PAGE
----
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Govt Urged To Encourage Use Of Zimbabwe Dollar Through Incentives, Not Penalties

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Govt Urged To Encourage Use Of Zimbabwe Dollar Through Incentives, Not Penalties

Economic commentators say the government should do more to support the Zimbabwe dollar to hold its value alongside the US dollar.

Policy measures introduced by fiscal and monetary authorities are to blame for the waning use of the local currency, several economic observers who spoke to Business Weekly have suggested.

Last week, the Zimbabwe Statistics Agency (ZIMSTAT) revealed that more and more economic agencies are now using the US dollar for transactions.

The Zimbabwe dollar has been losing value since it was reintroduced in 2019, and this year alone, it has lost 16 percent of its value on the official foreign currency auction system.

Trigrams analyst, Walter Mandeya, said the declining use of the Zimbabwe dollar is a result of several factors. He said:

[These factors] include a high level of informal cash trading, shortage of ZWL cash available through the banking system (due to unreasonably low limits), inversely the ready availability of USD cash, the high velocity with which the USD moves through the economy in comparison to the ZWL, pricing that discounts USD cash, to mention a few.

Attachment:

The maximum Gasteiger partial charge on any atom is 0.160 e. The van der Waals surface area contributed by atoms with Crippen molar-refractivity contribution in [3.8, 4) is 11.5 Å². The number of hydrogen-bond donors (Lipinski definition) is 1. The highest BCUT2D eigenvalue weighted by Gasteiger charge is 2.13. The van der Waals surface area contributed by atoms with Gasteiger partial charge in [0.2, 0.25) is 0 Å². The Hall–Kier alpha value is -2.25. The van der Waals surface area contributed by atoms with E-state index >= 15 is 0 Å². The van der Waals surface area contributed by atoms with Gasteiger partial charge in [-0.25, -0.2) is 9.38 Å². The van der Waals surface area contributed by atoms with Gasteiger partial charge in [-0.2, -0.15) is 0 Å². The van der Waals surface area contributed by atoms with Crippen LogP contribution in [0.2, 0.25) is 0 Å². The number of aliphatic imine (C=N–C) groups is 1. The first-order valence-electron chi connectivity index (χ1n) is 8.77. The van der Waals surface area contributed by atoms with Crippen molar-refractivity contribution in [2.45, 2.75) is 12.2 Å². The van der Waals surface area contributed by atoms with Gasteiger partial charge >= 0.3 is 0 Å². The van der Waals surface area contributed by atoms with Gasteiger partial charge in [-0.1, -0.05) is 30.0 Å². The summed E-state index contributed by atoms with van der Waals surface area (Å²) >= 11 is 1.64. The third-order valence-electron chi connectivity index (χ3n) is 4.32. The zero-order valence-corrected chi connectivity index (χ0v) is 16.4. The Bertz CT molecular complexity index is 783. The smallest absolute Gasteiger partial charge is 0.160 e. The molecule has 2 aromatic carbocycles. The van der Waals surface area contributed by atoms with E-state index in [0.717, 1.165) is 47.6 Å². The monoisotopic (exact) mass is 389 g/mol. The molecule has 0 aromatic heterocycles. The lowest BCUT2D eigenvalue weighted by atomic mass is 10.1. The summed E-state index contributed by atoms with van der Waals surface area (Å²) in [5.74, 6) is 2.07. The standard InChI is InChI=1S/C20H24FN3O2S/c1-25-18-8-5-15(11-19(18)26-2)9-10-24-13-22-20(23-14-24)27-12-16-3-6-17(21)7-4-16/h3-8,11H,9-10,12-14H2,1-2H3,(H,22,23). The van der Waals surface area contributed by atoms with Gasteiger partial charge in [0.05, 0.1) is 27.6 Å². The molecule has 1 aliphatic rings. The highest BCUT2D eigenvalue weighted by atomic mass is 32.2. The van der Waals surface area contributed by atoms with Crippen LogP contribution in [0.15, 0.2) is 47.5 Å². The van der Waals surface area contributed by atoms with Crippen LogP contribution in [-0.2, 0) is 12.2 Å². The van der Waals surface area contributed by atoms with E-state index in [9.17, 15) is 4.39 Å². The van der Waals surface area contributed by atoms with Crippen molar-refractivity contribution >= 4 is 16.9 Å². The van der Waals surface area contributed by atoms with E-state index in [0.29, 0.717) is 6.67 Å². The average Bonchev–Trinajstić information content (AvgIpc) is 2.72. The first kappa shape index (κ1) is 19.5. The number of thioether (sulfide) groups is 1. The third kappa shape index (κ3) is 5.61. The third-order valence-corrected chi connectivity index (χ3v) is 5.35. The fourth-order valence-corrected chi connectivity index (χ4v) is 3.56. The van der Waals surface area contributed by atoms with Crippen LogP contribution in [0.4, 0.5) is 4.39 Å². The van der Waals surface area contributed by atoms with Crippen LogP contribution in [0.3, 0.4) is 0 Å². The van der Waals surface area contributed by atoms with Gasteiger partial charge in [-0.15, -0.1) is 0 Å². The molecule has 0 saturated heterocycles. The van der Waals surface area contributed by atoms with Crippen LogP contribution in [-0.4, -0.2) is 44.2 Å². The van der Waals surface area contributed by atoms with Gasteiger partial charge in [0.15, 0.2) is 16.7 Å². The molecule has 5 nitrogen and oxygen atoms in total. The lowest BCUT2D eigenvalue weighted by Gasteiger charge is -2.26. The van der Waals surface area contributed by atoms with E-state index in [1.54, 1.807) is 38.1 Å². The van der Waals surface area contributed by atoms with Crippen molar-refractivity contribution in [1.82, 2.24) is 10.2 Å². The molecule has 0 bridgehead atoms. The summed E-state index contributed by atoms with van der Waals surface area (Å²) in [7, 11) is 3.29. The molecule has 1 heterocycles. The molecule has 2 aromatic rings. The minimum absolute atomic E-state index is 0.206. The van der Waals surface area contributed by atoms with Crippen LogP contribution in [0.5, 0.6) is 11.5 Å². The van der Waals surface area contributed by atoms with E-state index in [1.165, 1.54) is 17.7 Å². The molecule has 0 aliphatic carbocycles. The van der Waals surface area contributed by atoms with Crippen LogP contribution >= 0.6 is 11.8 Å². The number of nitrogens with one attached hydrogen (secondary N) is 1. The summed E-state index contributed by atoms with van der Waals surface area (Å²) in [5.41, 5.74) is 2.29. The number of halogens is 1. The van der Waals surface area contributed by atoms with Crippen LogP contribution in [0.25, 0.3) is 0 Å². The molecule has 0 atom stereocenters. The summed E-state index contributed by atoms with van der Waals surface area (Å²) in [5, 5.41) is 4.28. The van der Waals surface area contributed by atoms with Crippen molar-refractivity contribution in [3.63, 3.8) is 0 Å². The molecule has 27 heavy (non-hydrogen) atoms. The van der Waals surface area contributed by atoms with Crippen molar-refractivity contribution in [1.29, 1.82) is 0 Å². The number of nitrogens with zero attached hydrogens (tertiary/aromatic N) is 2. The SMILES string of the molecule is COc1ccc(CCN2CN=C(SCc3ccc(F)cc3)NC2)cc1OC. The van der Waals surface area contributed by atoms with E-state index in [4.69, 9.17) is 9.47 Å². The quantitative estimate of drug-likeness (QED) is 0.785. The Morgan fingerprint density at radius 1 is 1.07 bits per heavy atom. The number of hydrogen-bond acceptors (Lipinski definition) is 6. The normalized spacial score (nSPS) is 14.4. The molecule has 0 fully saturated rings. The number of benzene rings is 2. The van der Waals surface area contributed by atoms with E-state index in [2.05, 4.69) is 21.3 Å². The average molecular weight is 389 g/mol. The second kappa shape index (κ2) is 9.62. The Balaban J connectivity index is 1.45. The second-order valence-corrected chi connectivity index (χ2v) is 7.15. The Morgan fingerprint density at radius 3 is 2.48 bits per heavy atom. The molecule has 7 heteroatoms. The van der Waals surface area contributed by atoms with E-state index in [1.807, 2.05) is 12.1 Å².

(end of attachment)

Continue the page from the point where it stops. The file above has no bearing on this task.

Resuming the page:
We believe that both currencies can co-exist, but the government has to actively encourage the use of the ZWL through incentives, rather than punitive measures.

There is a need for further innovation by both government and the private sector to bring greater confidence in the intermediation role of the formal financial system between these currencies.

Government will need to enact specific laws that add to the protections given to savers and formal intermediates around the use of this dual currency system for the ratios to skew back in favour of the local currency.

Economic analyst, Kudakwashe Mugova, said the decision to steeply increase interest rates and restrict stock market activities among others discouraged the use of the local currency.

He argued that using US dollar cash is now more attractive than the local currency which is associated with several tax and transaction charges.

Another analyst, Prosper Chitambara, said high levels of inflation forced economic agencies to prefer to transact in a more stable US dollar. He added:

We need to sustain the reform agenda that government has been implementing, enhance the efficiency of public spending, liberalisation of the foreign exchange market.

I think once we continue on that path, I think that should have a more significant effect on de-dollarising.

Another economist, Reneth Mano, urged both monetary and fiscal authorities to “embrace global best practice in managing macroeconomic stabilisation crisis.”



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